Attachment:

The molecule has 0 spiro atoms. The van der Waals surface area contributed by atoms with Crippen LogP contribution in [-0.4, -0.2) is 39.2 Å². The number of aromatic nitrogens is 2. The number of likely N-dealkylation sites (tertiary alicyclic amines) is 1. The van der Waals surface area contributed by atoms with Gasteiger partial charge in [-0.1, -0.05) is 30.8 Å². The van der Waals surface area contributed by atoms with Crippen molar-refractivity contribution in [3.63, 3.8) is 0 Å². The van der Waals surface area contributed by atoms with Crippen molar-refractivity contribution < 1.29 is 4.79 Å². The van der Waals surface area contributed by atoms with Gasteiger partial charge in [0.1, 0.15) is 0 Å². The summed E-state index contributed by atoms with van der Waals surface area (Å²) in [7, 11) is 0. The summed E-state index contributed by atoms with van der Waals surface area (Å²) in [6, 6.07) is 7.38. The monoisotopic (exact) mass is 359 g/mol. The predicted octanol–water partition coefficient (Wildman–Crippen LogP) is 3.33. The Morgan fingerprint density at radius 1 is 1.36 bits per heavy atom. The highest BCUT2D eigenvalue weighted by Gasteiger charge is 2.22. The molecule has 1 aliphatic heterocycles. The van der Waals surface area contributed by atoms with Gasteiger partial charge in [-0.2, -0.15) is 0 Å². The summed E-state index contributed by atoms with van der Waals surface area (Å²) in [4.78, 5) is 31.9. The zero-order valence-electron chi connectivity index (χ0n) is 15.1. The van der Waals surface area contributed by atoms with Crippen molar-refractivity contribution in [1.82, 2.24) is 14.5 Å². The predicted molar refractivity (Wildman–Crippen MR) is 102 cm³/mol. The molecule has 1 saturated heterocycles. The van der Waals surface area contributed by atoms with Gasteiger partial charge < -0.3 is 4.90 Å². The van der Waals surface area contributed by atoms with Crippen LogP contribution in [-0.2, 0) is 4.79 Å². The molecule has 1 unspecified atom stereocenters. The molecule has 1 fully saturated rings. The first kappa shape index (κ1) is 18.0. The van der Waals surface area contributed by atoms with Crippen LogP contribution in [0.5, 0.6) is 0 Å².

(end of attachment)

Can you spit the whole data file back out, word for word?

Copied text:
The molecule has 0 spiro atoms. The van der Waals surface area contributed by atoms with Crippen LogP contribution in [-0.4, -0.2) is 39.2 Å². The number of aromatic nitrogens is 2. The number of likely N-dealkylation sites (tertiary alicyclic amines) is 1. The van der Waals surface area contributed by atoms with Gasteiger partial charge in [-0.1, -0.05) is 30.8 Å². The van der Waals surface area contributed by atoms with Crippen molar-refractivity contribution in [3.63, 3.8) is 0 Å². The van der Waals surface area contributed by atoms with Crippen molar-refractivity contribution < 1.29 is 4.79 Å². The van der Waals surface area contributed by atoms with Gasteiger partial charge in [0.1, 0.15) is 0 Å². The summed E-state index contributed by atoms with van der Waals surface area (Å²) in [7, 11) is 0. The summed E-state index contributed by atoms with van der Waals surface area (Å²) in [6, 6.07) is 7.38. The monoisotopic (exact) mass is 359 g/mol. The predicted octanol–water partition coefficient (Wildman–Crippen LogP) is 3.33. The Morgan fingerprint density at radius 1 is 1.36 bits per heavy atom. The highest BCUT2D eigenvalue weighted by Gasteiger charge is 2.22. The molecule has 1 aliphatic heterocycles. The van der Waals surface area contributed by atoms with Gasteiger partial charge in [-0.2, -0.15) is 0 Å². The summed E-state index contributed by atoms with van der Waals surface area (Å²) in [4.78, 5) is 31.9. The zero-order valence-electron chi connectivity index (χ0n) is 15.1. The van der Waals surface area contributed by atoms with Crippen molar-refractivity contribution in [1.82, 2.24) is 14.5 Å². The predicted molar refractivity (Wildman–Crippen MR) is 102 cm³/mol. The molecule has 1 saturated heterocycles. The van der Waals surface area contributed by atoms with Gasteiger partial charge < -0.3 is 4.90 Å². The van der Waals surface area contributed by atoms with Crippen LogP contribution in [-0.2, 0) is 4.79 Å². The molecule has 1 unspecified atom stereocenters. The molecule has 1 fully saturated rings. The first kappa shape index (κ1) is 18.0. The van der Waals surface area contributed by atoms with Crippen LogP contribution in [0.5, 0.6) is 0 Å².